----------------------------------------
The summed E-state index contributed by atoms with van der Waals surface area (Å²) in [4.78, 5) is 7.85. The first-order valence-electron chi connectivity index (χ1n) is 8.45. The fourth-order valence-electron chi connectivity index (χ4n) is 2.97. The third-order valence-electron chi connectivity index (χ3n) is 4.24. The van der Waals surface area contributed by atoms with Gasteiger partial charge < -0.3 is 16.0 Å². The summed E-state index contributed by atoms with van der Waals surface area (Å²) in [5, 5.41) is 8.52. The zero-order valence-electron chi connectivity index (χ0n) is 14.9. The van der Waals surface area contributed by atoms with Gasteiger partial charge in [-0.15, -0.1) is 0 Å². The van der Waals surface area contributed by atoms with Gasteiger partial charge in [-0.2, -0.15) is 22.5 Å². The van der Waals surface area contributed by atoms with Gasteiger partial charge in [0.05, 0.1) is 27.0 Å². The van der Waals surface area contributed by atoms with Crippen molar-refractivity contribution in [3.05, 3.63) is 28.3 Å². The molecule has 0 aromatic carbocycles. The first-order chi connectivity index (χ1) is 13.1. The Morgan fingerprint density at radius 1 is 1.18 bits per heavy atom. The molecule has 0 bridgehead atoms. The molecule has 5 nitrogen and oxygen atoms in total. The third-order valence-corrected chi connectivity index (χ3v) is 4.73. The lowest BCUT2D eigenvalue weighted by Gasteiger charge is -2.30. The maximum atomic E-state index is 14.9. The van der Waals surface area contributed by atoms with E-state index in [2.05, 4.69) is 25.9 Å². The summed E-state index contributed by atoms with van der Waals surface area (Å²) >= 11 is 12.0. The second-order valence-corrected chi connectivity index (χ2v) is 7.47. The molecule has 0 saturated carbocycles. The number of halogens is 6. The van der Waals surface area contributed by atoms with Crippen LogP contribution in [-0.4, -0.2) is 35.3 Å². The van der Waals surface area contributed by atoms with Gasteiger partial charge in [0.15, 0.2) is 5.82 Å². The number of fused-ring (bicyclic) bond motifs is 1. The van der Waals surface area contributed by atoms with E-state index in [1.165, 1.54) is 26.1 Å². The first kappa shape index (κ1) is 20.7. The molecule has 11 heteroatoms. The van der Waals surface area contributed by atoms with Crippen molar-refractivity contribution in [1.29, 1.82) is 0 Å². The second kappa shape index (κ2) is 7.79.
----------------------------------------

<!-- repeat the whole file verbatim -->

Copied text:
The summed E-state index contributed by atoms with van der Waals surface area (Å²) in [4.78, 5) is 7.85. The first-order valence-electron chi connectivity index (χ1n) is 8.45. The fourth-order valence-electron chi connectivity index (χ4n) is 2.97. The third-order valence-electron chi connectivity index (χ3n) is 4.24. The van der Waals surface area contributed by atoms with Gasteiger partial charge < -0.3 is 16.0 Å². The summed E-state index contributed by atoms with van der Waals surface area (Å²) in [5, 5.41) is 8.52. The zero-order valence-electron chi connectivity index (χ0n) is 14.9. The van der Waals surface area contributed by atoms with Gasteiger partial charge in [-0.15, -0.1) is 0 Å². The van der Waals surface area contributed by atoms with Gasteiger partial charge in [-0.2, -0.15) is 22.5 Å². The van der Waals surface area contributed by atoms with Gasteiger partial charge in [0.05, 0.1) is 27.0 Å². The van der Waals surface area contributed by atoms with Crippen molar-refractivity contribution in [3.05, 3.63) is 28.3 Å². The molecule has 0 aromatic carbocycles. The first-order chi connectivity index (χ1) is 13.1. The Morgan fingerprint density at radius 1 is 1.18 bits per heavy atom. The molecule has 0 bridgehead atoms. The molecule has 5 nitrogen and oxygen atoms in total. The third-order valence-corrected chi connectivity index (χ3v) is 4.73. The lowest BCUT2D eigenvalue weighted by Gasteiger charge is -2.30. The maximum atomic E-state index is 14.9. The van der Waals surface area contributed by atoms with E-state index in [2.05, 4.69) is 25.9 Å². The summed E-state index contributed by atoms with van der Waals surface area (Å²) >= 11 is 12.0. The second-order valence-corrected chi connectivity index (χ2v) is 7.47. The molecule has 0 saturated carbocycles. The number of halogens is 6. The van der Waals surface area contributed by atoms with Crippen LogP contribution in [-0.4, -0.2) is 35.3 Å². The van der Waals surface area contributed by atoms with Gasteiger partial charge in [0.15, 0.2) is 5.82 Å². The number of fused-ring (bicyclic) bond motifs is 1. The van der Waals surface area contributed by atoms with E-state index in [1.165, 1.54) is 26.1 Å². The first kappa shape index (κ1) is 20.7. The molecule has 11 heteroatoms. The van der Waals surface area contributed by atoms with Crippen molar-refractivity contribution in [1.29, 1.82) is 0 Å². The second kappa shape index (κ2) is 7.79.